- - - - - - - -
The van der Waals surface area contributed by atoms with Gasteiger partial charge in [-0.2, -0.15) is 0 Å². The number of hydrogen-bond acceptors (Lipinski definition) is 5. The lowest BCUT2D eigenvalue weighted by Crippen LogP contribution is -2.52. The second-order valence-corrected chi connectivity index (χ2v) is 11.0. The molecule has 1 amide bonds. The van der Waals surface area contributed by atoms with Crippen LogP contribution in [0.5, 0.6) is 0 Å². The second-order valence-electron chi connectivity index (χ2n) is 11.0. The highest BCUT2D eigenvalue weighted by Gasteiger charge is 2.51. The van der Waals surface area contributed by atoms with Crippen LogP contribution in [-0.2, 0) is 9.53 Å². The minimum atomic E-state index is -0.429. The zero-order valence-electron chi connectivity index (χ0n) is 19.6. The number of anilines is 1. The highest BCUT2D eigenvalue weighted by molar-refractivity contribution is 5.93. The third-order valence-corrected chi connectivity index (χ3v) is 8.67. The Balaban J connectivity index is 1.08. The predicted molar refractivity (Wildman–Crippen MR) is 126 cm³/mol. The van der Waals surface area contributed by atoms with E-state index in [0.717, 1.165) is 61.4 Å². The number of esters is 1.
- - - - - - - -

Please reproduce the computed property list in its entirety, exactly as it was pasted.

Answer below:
The van der Waals surface area contributed by atoms with Gasteiger partial charge in [-0.2, -0.15) is 0 Å². The number of hydrogen-bond acceptors (Lipinski definition) is 5. The lowest BCUT2D eigenvalue weighted by Crippen LogP contribution is -2.52. The second-order valence-corrected chi connectivity index (χ2v) is 11.0. The molecule has 1 amide bonds. The van der Waals surface area contributed by atoms with Crippen LogP contribution in [0.5, 0.6) is 0 Å². The second-order valence-electron chi connectivity index (χ2n) is 11.0. The highest BCUT2D eigenvalue weighted by Gasteiger charge is 2.51. The van der Waals surface area contributed by atoms with Crippen LogP contribution in [-0.2, 0) is 9.53 Å². The minimum atomic E-state index is -0.429. The zero-order valence-electron chi connectivity index (χ0n) is 19.6. The number of anilines is 1. The highest BCUT2D eigenvalue weighted by molar-refractivity contribution is 5.93. The third-order valence-corrected chi connectivity index (χ3v) is 8.67. The Balaban J connectivity index is 1.08. The predicted molar refractivity (Wildman–Crippen MR) is 126 cm³/mol. The van der Waals surface area contributed by atoms with E-state index in [0.717, 1.165) is 61.4 Å². The number of esters is 1.